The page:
Wednesday, June 17, 2009

Silas McDowell, on Morganton (part 4)

Morganton and its Surroundings Sixty Years Ago, excerpt, by Silas McDowell, c. 1877, manuscript (transcribed by Ann Walker, ©2009)

    ... The old lady remarked, that as my business would bring me in contact with the citizens of Burke, that she would, for my benefit, exhibit to me a kind of portrait gallery of those families who occupied the front rank in Burke's social circle; as well as a kind of rear rank; that is to say, families who were tolerated in consequence of their wealth.

    "I will begin," she continued, "with the old patriarchs of the county—the few survivors from whom have descended the very best families in the county. The oldest man among these is Arthur Erwin, living on Upper creek; he was once a man of sound practical sense, and of amiable character; but a plain unassuming man; is now high up in eighty, and the father of Col W.W. Erwin of Belvidere. The next is Alexander Erwin, brother of Arthur, and two years younger: their farms join. They are quite unlike in character, Alexander having been devoted to books and a thorough knowledge of the current literature of the age, and withall, when young, a wit, and a dandy: his best representative is Col James Erwin, clerk of our county court. He has many daughters and three sons by his last wife, but none of these are of much promise. The next oldest man is Col. Waightstill Avery of Swan Ponds, four miles up the river. He was once a great lawyer, and [an] amiable man, but now confined at home from weakness in his limbs: he is represented by his only son named Isaac, lately married to Harriet, eldest daughter of Col W.W. Erwin.

    "The next is John Rutherford of Muddy creek 12 miles above Morganton, he will be represented by his only surviving son John; two of his sons having died in the state of Mississippi: his son John is a queer man, but said to have brains.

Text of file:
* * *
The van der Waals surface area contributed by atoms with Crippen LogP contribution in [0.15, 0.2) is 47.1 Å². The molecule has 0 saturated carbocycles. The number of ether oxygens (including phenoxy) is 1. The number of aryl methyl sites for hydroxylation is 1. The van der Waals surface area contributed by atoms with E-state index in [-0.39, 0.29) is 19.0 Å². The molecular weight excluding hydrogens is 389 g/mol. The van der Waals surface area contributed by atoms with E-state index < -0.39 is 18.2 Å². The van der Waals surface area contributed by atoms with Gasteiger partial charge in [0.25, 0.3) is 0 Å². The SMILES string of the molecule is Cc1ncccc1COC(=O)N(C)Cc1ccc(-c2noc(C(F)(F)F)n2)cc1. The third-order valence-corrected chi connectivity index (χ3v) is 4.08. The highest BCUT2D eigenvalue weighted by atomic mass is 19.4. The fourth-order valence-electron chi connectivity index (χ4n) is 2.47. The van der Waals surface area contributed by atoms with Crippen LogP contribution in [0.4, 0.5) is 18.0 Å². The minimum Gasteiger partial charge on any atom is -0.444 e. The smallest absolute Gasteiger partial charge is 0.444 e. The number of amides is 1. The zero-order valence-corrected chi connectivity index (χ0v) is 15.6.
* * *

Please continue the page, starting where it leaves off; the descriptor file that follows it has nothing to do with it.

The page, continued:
"The next is Col John Carson of Buck creek, twenty six miles above Morganton: his best representative promises to be his son Joseph, a lawyer of some note living in Rutherford county. Carson's last wife was the widow of Genl Joseph McDowell of Pleasant Gardens, and Joseph McDowell's best representative is his son John, living in Rutherford County. The homestead, the Gardens, are owned by his youngest son James, but he is no Jo, and will never set the world on fire. James Murphey is our next oldest man, and is a good financeer, acquiring fast and holding on to all that he ever grasps. He has an only son named Jack, a dull man.

    "Then, there is Col John McGimsey of Lineville [sic] valley: he has two sons, John and William—clever young men. The there is old Daniel Forney of Upper creek; very clever, yet made a fool of himself by marrying a young girl while he was near sixty—he will be represented by a large family of children. And then, there is old Col Andrew Baird of Gunpowder creek who has a fine family, and makes bar iron; and there is also old Sam [Newland?] that married a Tate, of the same section, twenty miles in the N. East section of the county. And besides these there are on Johns river the three Perkins brothers and their families; but Jo has the most pretty daughters; and there is Major Hiland, who married a Perkins; all respectable, but unkind to their slaves. Also, there is Dr Thos Bouchell and family, they are tip-toppers, and live up to and, perhaps, beyond the Drs income: but the girls marry well, two of them [ . . . ] Lenoir, the first having died. And then there is old Dave Tate of Morganton and his family: Dave is a kind hearted wicked man, in whom evil and good are about equally mixed, and is very popular with the poor, and represents Burke in the legislature.

    "Next, come in the Greenlee brothers, five of them. They hold vast property, but their social position is not what might be expected; but I must say little about that, for Dave Greenlee is master to my niece, while John has for wife one of the best ladies in the country: pious, accomplished, and kind. But the drawbacks on the family are Ephraim, Sam, James and Bill. Ephraim married Sally Howard of Virginia and they commenced a race who could drink the most brandy! She won, but will not live twelve months, while he can drink himself full, and it don't seem to hurt him.

    "Sam keeps a black woman for wife, and that woman is the greatest curiosity I ever beheld. She is coal black; but her form and features that would be a good model for a statuary chiseling out a H___. Jim and Bill are idiots, —nearly.

    "Another batch of wealthy brothers are the Harshaws: they may be called the Arabs of our respectable society, and form no part of it. Now comes in the names of younger men, such as Charles McDowell of Quaker Meadows; Abe Flemming of Flemming island; and indeed I might name scores of others who are amiable men, but I am growing weary of the thing, and will cut short, and let you go to rest."